An earlier version of this story from the Associated Press incorrectly stated the vote. Board member Rene Nunez said his "no" vote was incorrectly recorded. NBC DFW regrets the error.
The Texas State Board of Education preliminarily adopted new social studies standards Friday after days of heated debate marked by race and politics, shaping what teachers will be required to cover in social studies, history and economics classes for millions of students for the next decade.
In amendment after amendment, the board's ultra-conservative faction wielded their power to shape lessons on the civil rights movement, the U.S. free enterprise system, religion and hundreds of other topics. The board voted 10-5 to adopt the standards, after almost three days of emotional debate. A final vote is expected in May.
Decisions by the board -- long led by social conservatives who have advocated ideas such as teaching more about the weaknesses of evolutionary theory -- affects textbook content nationwide because Texas is one of publishers' biggest clients.
"We have been about conservatism versus liberalism," said Democrat Mavis Knight of Dallas, explaining her vote against the standards. "We have manipulated strands to insert what we want it to be in the document, regardless as to whether or not it's appropriate."
Republican Terri Leo, a member of the powerful Christian conservative voting bloc, called the standards "world class" and "exceptional."
In earlier votes, the elected board -- made up of lawyers, a dentist and a weekly newspaper publisher among others -- rejected an attempt to ensure that children learn why the U.S. was founded on the principle of religious freedom.
But, the board agreed to strengthen nods to Christianity by adding references to "laws of nature and nature's God" to a section in U.S. history that requires students to explain major political ideas.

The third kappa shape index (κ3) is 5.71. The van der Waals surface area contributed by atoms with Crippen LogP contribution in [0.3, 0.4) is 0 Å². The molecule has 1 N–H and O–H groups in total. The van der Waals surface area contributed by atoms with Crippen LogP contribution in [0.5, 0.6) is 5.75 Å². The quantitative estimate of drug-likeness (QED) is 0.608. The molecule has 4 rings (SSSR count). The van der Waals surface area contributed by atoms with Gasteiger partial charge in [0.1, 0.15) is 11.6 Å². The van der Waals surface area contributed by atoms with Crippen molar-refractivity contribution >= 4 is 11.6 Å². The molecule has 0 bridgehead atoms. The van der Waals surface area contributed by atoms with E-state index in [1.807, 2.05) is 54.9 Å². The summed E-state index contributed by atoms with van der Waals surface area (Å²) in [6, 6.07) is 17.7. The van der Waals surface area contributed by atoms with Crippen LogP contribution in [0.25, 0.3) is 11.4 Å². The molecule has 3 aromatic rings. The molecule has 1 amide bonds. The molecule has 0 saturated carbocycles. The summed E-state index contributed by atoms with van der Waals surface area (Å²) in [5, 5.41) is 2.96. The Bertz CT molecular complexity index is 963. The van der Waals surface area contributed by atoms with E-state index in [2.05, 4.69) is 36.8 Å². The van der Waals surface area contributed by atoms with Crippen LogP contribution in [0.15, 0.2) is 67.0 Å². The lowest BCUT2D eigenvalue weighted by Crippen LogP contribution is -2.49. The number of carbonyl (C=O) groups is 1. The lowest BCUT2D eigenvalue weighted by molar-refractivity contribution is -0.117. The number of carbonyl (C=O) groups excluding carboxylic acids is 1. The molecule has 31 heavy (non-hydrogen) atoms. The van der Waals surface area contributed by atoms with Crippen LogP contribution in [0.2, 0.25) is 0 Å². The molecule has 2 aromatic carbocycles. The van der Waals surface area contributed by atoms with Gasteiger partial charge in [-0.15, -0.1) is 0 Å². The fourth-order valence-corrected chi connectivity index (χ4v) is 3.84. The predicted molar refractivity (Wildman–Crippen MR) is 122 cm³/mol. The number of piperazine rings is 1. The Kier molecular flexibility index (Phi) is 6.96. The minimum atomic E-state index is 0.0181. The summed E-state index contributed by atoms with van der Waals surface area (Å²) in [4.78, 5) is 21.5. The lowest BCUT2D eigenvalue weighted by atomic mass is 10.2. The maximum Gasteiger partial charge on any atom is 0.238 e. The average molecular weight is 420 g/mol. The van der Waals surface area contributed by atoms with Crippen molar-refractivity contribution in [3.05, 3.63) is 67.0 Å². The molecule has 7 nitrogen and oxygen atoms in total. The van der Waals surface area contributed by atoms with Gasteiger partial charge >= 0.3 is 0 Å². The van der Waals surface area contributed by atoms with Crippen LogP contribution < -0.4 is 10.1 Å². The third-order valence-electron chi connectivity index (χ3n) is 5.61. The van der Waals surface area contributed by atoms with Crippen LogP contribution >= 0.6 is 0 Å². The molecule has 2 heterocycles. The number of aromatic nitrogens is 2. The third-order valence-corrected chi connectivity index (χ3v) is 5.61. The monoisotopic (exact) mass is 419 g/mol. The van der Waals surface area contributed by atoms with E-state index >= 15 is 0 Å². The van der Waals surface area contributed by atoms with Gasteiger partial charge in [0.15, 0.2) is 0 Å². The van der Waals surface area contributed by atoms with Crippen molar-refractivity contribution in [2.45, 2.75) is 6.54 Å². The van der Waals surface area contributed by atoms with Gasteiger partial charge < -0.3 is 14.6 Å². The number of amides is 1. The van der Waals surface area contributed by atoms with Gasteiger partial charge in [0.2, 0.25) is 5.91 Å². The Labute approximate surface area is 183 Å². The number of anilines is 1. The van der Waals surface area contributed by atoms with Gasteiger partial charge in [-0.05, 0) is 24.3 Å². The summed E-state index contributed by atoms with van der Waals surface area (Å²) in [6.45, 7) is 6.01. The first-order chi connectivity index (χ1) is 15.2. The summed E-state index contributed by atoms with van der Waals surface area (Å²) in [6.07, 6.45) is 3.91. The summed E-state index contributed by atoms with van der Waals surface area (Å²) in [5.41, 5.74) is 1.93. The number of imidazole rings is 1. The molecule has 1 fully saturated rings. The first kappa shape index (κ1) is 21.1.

They agreed to strike the word "democratic" in references to the form of U.S. government, opting instead to call it a "constitutional republic."
In addition to learning the bill of rights, the board specified a reference to the Second Amendment right to bear arms in a section about citizenship in a U.S. government class and agreed to require economics students to "analyze the decline of the U.S. dollar including abandonment of the gold standard."
Conservatives beat back multiple attempts to include hip-hop as an example of a significant cultural movement.
They argued over how historic periods should be classified (still B.C. and A.D., rather than B.C.E. and C.E.); whether or not students should be required to explain the origins of the Israeli-Palestinian conflict and its impact on global politics (they will); and whether former Israeli Prime Minister Golda Meir should be required learning (she will).
Numerous attempts to add the names or references to important Hispanics throughout history also were denied, inducing one amendment that would specify that Tejanos died at the Alamo alongside Davy Crockett and Jim Bowie.
A day earlier, longtime board member Mary Helen Berlanga accused her colleagues of "whitewashing" the standards and walked out of the panel's meeting in frustration.
Berlanga also bristled when the board approved an amendment that deletes a requirement that sociology students "explain how institutional racism is evident in American society."